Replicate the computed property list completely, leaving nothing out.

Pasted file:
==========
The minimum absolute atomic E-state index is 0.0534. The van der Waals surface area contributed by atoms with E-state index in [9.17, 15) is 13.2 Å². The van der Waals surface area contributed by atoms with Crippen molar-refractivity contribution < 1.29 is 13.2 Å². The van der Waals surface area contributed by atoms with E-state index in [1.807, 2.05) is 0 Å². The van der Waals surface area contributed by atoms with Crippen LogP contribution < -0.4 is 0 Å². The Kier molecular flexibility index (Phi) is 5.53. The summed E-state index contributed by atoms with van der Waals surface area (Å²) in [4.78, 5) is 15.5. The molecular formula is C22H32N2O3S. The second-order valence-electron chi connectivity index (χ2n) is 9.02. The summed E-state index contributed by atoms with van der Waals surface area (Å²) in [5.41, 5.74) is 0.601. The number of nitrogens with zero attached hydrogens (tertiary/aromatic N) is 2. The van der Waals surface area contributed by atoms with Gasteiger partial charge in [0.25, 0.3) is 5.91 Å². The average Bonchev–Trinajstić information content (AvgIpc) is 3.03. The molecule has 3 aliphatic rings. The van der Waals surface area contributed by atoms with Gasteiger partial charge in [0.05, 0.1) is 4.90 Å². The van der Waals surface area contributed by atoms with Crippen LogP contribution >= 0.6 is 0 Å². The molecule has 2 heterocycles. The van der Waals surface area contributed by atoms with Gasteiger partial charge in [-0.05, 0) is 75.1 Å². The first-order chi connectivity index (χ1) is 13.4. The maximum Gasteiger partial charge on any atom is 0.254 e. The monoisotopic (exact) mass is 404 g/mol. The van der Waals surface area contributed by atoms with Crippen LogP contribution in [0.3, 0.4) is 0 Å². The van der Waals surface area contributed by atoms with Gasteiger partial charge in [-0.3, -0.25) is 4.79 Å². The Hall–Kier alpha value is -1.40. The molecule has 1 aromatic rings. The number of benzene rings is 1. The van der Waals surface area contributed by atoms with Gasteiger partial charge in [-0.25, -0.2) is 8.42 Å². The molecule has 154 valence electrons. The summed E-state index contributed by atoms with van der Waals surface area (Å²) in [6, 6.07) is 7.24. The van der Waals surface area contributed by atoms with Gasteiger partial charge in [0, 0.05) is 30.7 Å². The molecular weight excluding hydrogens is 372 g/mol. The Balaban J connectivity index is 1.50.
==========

The minimum absolute atomic E-state index is 0.0534. The van der Waals surface area contributed by atoms with E-state index in [9.17, 15) is 13.2 Å². The van der Waals surface area contributed by atoms with Crippen molar-refractivity contribution < 1.29 is 13.2 Å². The van der Waals surface area contributed by atoms with E-state index in [1.807, 2.05) is 0 Å². The van der Waals surface area contributed by atoms with Crippen LogP contribution < -0.4 is 0 Å². The Kier molecular flexibility index (Phi) is 5.53. The summed E-state index contributed by atoms with van der Waals surface area (Å²) in [4.78, 5) is 15.5. The molecular formula is C22H32N2O3S. The second-order valence-electron chi connectivity index (χ2n) is 9.02. The summed E-state index contributed by atoms with van der Waals surface area (Å²) in [5.41, 5.74) is 0.601. The number of nitrogens with zero attached hydrogens (tertiary/aromatic N) is 2. The van der Waals surface area contributed by atoms with Gasteiger partial charge in [0.25, 0.3) is 5.91 Å². The average Bonchev–Trinajstić information content (AvgIpc) is 3.03. The molecule has 3 aliphatic rings. The van der Waals surface area contributed by atoms with Gasteiger partial charge in [0.05, 0.1) is 4.90 Å². The van der Waals surface area contributed by atoms with Crippen LogP contribution >= 0.6 is 0 Å². The molecule has 2 heterocycles. The van der Waals surface area contributed by atoms with Gasteiger partial charge in [-0.05, 0) is 75.1 Å². The first-order chi connectivity index (χ1) is 13.4. The maximum Gasteiger partial charge on any atom is 0.254 e. The monoisotopic (exact) mass is 404 g/mol. The van der Waals surface area contributed by atoms with Crippen LogP contribution in [0.3, 0.4) is 0 Å². The van der Waals surface area contributed by atoms with Gasteiger partial charge in [-0.3, -0.25) is 4.79 Å². The Hall–Kier alpha value is -1.40. The molecule has 1 aromatic rings. The number of benzene rings is 1. The van der Waals surface area contributed by atoms with Gasteiger partial charge in [-0.25, -0.2) is 8.42 Å². The molecule has 154 valence electrons. The summed E-state index contributed by atoms with van der Waals surface area (Å²) in [6, 6.07) is 7.24. The van der Waals surface area contributed by atoms with Gasteiger partial charge in [0, 0.05) is 30.7 Å². The molecular weight excluding hydrogens is 372 g/mol. The Balaban J connectivity index is 1.50.